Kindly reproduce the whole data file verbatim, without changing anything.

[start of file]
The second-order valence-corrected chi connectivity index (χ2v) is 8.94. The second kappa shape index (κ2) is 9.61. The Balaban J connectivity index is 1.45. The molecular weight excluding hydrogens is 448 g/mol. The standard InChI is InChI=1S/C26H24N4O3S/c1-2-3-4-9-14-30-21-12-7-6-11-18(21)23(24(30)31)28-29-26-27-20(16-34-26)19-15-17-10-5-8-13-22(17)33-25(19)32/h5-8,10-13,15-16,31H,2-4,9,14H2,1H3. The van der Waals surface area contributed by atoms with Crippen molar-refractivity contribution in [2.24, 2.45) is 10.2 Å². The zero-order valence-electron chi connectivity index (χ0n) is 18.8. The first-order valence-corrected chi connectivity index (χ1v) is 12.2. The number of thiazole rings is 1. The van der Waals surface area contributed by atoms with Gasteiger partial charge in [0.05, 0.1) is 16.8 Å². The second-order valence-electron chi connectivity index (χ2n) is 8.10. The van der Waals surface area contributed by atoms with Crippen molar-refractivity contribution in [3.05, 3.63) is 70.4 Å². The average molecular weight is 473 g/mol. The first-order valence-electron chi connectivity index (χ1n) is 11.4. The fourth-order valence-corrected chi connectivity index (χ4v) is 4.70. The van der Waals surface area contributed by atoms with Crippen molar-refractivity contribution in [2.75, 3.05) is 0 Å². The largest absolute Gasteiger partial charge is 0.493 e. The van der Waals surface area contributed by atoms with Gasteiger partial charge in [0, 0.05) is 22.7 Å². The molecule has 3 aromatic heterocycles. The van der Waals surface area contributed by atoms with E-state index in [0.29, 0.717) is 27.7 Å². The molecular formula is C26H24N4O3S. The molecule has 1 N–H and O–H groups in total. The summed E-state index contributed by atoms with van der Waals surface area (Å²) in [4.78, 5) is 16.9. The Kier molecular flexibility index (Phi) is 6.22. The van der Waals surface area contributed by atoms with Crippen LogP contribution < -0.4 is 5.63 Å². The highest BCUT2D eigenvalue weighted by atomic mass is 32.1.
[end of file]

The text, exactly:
The second-order valence-corrected chi connectivity index (χ2v) is 8.94. The second kappa shape index (κ2) is 9.61. The Balaban J connectivity index is 1.45. The molecular weight excluding hydrogens is 448 g/mol. The standard InChI is InChI=1S/C26H24N4O3S/c1-2-3-4-9-14-30-21-12-7-6-11-18(21)23(24(30)31)28-29-26-27-20(16-34-26)19-15-17-10-5-8-13-22(17)33-25(19)32/h5-8,10-13,15-16,31H,2-4,9,14H2,1H3. The van der Waals surface area contributed by atoms with Crippen molar-refractivity contribution in [2.24, 2.45) is 10.2 Å². The zero-order valence-electron chi connectivity index (χ0n) is 18.8. The first-order valence-corrected chi connectivity index (χ1v) is 12.2. The number of thiazole rings is 1. The van der Waals surface area contributed by atoms with Gasteiger partial charge in [0.05, 0.1) is 16.8 Å². The second-order valence-electron chi connectivity index (χ2n) is 8.10. The van der Waals surface area contributed by atoms with Crippen molar-refractivity contribution in [3.05, 3.63) is 70.4 Å². The average molecular weight is 473 g/mol. The first-order valence-electron chi connectivity index (χ1n) is 11.4. The fourth-order valence-corrected chi connectivity index (χ4v) is 4.70. The van der Waals surface area contributed by atoms with Crippen molar-refractivity contribution in [2.75, 3.05) is 0 Å². The largest absolute Gasteiger partial charge is 0.493 e. The van der Waals surface area contributed by atoms with Gasteiger partial charge in [0, 0.05) is 22.7 Å². The molecule has 3 aromatic heterocycles. The van der Waals surface area contributed by atoms with E-state index in [0.29, 0.717) is 27.7 Å². The molecular formula is C26H24N4O3S. The molecule has 1 N–H and O–H groups in total. The summed E-state index contributed by atoms with van der Waals surface area (Å²) in [4.78, 5) is 16.9. The Kier molecular flexibility index (Phi) is 6.22. The van der Waals surface area contributed by atoms with Crippen LogP contribution < -0.4 is 5.63 Å². The highest BCUT2D eigenvalue weighted by atomic mass is 32.1.